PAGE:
No right to know

Further to this post, the Court of Appeal has decided that the "ultimate veto" over who is told about the birth of a child lays with the mother. I do not agree with this decision. As I have already indicated, I believe both that the father has a right to know and, more importantly, that the child should have the chance to be brought up by one of her natural parents. I do not see that just because she bears the child, the mother should have the right to keep the birth a secret - this seems to send out an appalling message about the status of fathers, and reminds me of the anti-father article that appeared in The Times this week, and that was discussed so well by Pink Tape in this post.


  1. Needless to say, this case has caused considerable interest in the fathers' rights community. Some of this has centred on quotations taken out of context, the most provocative of which has been the statement in the judgment that the father's rights cannot be violated as he has no rights. I take this to be a purely legal reference to this specific father's lack of rights under human rights legislation rather than a comment on fathers generally.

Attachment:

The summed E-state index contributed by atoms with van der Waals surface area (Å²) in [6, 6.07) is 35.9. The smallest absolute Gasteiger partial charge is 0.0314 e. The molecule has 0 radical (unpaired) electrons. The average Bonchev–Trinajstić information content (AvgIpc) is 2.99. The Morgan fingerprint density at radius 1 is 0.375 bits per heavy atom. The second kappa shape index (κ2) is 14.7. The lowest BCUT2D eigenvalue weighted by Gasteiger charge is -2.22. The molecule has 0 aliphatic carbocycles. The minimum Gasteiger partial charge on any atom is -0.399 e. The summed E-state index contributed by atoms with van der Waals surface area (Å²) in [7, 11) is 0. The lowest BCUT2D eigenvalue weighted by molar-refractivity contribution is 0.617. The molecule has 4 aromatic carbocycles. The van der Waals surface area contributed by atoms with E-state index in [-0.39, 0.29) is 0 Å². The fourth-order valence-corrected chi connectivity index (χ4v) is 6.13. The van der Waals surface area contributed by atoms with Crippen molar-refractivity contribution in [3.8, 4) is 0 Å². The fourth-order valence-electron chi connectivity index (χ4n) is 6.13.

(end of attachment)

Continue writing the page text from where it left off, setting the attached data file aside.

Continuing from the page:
It would be instructive to read an analysis of this case from a legal perspective; for example, it seems inconsistent to this non-lawyer that the mother's wishes should still have been taken into account given that the child had become a 'looked after child' under s.22.

    On another point, the angriest response to this case has come from those adults who were themselves brought up in ignorance of their fathers, and who have been unable to trace their fathers, as baby E will be. They have described a huge void in their lives, and life-long confusion about their identity. It is the rights of this child, and not the father, which have been so brutally violated.

  2. An analysis will have to wait until a full report has been published, but you are correct about the father's rights. For clarity, I should have said in the post that I believe that the father should have a right to know. You are also of course correct about the child's rights.


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